The winter sport of iceboating has started making a comeback in the Flathead thanks to a Lakeside man whose handcrafted “mini skeeters” are gaining local and international attention.
During business hours, John Eisenlohr owns and operates Lakeside Cabinetry Inc. After hours, the business doubles as a workshop where he builds one-of-a-kind ice boats, also known as mini skeeters.
Mini skeeters resemble small sailboats mounted on ice rudders or skates. Their sails harness gusts blowing across a lake to send sailors flying along the ice at highway speeds.
Conditions must be just right for the sport, and Eisenlohr said he and his fellow ice boaters might be lucky to get a dozen good days a year.
Local ice can be even harder to come by, according to Eisenlohr, and he and his friends often travel several hours to find ice thick enough and wind strong enough for a good ride.
Over the last 20 years, Eisenlohr has sailed the ice on Flathead Lake only a handful of times and has driven as far as Fort Peck for better conditions.
“Iceboating is really pretty magical, but it’s really hard to get the conditions,” Eisenlohr said.
Lately, however, conditions on Flathead Lake have been above average, Eisenlohr said, and he and his group had what he considered their best ice day ever at Big Arm State Park over the last weekend in February.
Aboard their mini skeeters, the men zipped back and forth across and 0.9 mile stretch of “Hollywood,” or perfect ice, with winds of up to 30 miles per hour pushing them to speeds of up to 64 miles per hour.
Had there been more room, Eisenlohr said, he could have gone faster.
SINCE BUILDING his first iceboat in 2014 for personal use, Eisenlohr’s designs have inspired other locals to build their own with his help.
After receiving multiple inquiries about his boat and where to get one like it, Eisenlohr began drawing up designs for potential buyers and creating step-by-step instruction videos on YouTube to help even novice boat builders construct their own custom mini skeeters.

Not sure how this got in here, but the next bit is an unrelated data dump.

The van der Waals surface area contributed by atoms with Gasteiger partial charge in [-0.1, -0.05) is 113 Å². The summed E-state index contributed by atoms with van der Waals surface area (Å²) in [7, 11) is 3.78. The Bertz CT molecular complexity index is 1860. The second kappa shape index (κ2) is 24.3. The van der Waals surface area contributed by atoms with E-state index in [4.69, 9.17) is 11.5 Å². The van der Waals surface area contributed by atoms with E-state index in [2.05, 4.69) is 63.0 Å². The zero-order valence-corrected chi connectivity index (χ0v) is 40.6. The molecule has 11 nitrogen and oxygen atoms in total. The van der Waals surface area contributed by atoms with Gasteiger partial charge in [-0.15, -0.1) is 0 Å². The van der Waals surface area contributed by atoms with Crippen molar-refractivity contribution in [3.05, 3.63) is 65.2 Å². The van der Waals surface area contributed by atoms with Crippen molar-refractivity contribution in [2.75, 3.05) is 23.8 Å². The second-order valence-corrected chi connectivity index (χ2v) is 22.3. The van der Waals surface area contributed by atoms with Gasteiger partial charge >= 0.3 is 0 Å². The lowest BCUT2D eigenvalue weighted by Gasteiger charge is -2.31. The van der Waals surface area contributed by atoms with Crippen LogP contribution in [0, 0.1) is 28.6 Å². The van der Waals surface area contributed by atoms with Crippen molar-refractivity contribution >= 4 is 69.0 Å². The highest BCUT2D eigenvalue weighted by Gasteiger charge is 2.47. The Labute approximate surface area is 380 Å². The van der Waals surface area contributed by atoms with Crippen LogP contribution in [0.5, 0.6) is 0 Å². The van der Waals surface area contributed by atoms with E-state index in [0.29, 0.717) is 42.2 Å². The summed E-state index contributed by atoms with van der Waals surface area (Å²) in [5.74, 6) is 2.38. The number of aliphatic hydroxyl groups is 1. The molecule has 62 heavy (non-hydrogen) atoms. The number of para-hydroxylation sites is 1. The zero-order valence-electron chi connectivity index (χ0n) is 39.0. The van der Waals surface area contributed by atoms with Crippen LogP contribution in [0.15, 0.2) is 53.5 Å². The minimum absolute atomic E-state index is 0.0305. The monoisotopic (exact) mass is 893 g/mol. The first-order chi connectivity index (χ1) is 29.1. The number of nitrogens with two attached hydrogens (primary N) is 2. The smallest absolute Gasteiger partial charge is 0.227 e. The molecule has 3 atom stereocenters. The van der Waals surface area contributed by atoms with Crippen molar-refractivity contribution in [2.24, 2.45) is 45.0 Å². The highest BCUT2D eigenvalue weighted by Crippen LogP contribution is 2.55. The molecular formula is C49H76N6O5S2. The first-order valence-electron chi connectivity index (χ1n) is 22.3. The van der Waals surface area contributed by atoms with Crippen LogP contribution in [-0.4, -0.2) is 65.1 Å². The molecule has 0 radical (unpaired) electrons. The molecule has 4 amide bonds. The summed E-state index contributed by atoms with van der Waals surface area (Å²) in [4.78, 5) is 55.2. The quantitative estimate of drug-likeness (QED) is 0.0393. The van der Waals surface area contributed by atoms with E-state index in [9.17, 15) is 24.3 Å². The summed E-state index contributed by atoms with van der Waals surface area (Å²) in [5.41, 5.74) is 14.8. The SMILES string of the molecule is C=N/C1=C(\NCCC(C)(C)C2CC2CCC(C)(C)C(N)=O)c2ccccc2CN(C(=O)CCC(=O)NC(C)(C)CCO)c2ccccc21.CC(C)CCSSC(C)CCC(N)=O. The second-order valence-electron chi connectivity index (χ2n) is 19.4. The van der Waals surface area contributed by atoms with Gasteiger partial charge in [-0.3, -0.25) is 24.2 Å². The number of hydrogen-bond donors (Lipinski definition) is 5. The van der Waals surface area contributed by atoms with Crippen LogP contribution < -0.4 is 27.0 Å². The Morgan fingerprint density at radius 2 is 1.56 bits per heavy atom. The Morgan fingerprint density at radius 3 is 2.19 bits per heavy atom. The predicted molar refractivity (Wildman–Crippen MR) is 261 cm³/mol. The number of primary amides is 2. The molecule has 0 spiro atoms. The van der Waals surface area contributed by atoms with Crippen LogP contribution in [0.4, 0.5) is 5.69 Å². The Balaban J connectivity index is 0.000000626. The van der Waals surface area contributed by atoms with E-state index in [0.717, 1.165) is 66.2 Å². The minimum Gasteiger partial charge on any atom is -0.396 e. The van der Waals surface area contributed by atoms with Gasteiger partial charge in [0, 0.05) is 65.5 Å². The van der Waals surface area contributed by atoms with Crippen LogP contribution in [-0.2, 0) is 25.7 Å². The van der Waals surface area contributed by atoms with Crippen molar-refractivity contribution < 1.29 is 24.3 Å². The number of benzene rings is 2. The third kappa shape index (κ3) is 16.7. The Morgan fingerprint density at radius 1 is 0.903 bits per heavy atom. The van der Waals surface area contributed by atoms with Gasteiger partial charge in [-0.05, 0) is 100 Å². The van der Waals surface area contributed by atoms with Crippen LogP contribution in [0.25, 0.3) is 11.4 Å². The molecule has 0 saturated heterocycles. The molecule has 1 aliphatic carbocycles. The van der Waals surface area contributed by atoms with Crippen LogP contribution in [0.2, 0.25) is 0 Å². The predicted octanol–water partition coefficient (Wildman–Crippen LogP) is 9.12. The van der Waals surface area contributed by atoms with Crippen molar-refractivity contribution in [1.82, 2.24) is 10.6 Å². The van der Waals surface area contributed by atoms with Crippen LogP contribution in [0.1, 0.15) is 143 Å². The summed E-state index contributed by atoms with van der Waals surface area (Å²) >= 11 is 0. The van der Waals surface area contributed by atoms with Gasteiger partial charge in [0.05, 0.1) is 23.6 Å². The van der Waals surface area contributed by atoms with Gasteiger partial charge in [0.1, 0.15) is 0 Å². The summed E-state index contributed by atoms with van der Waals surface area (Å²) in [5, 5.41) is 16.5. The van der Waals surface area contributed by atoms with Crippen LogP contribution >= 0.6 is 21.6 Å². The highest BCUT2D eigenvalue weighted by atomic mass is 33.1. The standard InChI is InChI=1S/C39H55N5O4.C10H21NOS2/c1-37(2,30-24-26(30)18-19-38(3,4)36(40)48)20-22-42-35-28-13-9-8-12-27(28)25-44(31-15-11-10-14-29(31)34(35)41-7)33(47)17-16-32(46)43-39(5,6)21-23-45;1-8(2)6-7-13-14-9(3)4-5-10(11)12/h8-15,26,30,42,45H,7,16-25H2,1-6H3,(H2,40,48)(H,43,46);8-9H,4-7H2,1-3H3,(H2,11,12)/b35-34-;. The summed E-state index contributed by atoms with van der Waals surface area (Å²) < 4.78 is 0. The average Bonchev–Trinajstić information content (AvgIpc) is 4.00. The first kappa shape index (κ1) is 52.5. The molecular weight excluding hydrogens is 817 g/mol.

His designs sell for $70 each and can be adapted for either iceboating or land sailing by replacing the skates with wheels.
To date, he has sold 90 sets of plans to international buyers, the most recent of which was from Russia.
“It’s been really fun,” Eisenlohr said. “I’ve met people all over the world.” His unique designs and videos gained enough exposure to catch the eye of Olympic officials in Europe, who recently contacted Eisenlohr, asking to review his design as a potential candidate for new Olympic land sailing vessels.
According to Eisenlohr, land sailing would qualify as a demonstration sport rather than a competitive Olympic event. But still, he said, the recognition was “pretty cool.”
A vessel made from scratch costs between $3,000-$4,000 and takes Eisenlohr around 100 total hours of labor to complete.
He learned the trade from his father, who worked as a boat builder during the ‘80s and taught Eisenlohr and his brother the craft of woodwork.
Eisenlohr started off land sailing at 9 years old on a vessel similar to those he now creates.
When Eisenlohr moved from California to Montana 23 years ago, he ventured onto the ice to try his hand at a sport adapted to the winter landscape.
Since he debuted his own boat, interest in the sport has grown locally to include around eight ice boaters in the Flathead area.
“You’re kind of in nature’s element with ice boating,” Eisenlohr said. “It’s the adrenaline and the camaraderie, you and all your buddies zooming around out there.”
Eisenlohr said he hopes to have enough participants soon to start a local regatta and host races for those interested in taking their game to the next level.
Reporter Mary Cloud Taylor can be reached at 758-4459 or firstname.lastname@example.org.